The end of year financial results for the NHS are truly shocking, writes David Ellesmere, Leader of Ipswich Borough Council.
The deficit of £2.45 billion is the biggest in the history of the NHS – three times the deficit last year.
You can tell things are bad when the best that the Government’s spin doctors can come up with is that they’d expected the figures to be worse.
In fact, this is very positive spin because the finances of the NHS are in an even worse state than these figures would suggest.
They have taken money set aside for replacing and repairing worn out equipment and buildings and used it instead to plug some of the funding gap.
Another trick was to claim for 15 months of VAT rebates.
The downside of these shenanigans is pretty obvious.
If 15 months of VAT rebates are claimed this year, then there are only going to be nine months available next year.
The capital expenditure for buildings and equipment is a one-off. It won’t be available next year and, in the meantime hospitals will be struggling on with the old equipment that should have been replaced.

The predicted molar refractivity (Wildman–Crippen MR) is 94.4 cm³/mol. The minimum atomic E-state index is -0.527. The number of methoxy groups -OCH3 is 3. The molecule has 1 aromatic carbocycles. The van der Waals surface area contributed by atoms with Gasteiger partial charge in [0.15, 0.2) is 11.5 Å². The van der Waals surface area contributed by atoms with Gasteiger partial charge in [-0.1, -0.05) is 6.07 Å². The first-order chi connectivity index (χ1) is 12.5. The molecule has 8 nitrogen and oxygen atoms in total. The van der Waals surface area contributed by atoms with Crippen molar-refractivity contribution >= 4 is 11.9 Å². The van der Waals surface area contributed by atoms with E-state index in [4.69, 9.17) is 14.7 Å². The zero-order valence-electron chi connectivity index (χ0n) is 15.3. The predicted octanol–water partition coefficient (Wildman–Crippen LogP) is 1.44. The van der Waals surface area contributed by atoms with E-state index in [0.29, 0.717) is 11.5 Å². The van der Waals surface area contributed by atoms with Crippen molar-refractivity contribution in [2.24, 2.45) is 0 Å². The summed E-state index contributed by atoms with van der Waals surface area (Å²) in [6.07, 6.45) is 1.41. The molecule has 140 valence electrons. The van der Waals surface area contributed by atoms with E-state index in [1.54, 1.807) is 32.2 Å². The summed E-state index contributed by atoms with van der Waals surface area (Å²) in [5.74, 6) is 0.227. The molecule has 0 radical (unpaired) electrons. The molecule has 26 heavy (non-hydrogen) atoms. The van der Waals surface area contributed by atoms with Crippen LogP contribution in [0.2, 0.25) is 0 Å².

Breakdowns will become more frequent, leading to delayed treatments and expensive repairs. As well as patients on trolleys in hospital corridors there will be buckets to catch the drips from the leaking roof.
By trying – and comprehensively failing – to make the NHS finances look better in the short term the Government has ensured that things are going to be even worse next year.
The true deficit is estimated to be at least a billion pounds higher than the official figures.
This means that the extra money that the Government is putting into the NHS from April will be almost entirely swallowed up paying off the debts built up last year.
There won’t be anything left for plugging the gap this year or, God forbid, to improve treatment.
And of course this is the real consequence of the Government’s financial mismanagement.
The “Improvement NHS” end of year report is a sea of red representing missed treatment targets.
The 18-week treatment target: missed.
A&E performance targets: missed.
Urgent GP referral to treatment for cancer: missed.
The 6-week target for diagnostic tests: missed.
Ambulance Red 1, Red 2 and Category A call response targets: missed, missed and missed.
What’s striking is that the start of the real problems in the NHS coincided exactly with the introduction of the Government’s 2012 Health and Social Care Act.
Up to that point NHS finances were relatively stable, recording surpluses of around £500 million a year, year and after year. From 2013 the finances fell off a cliff.
This is a problem entirely of the Government’s own making, a mixture of deliberate policy and sheer incompetence.
It is the iron law of politics in Britain: you cannot trust the Tories with the NHS.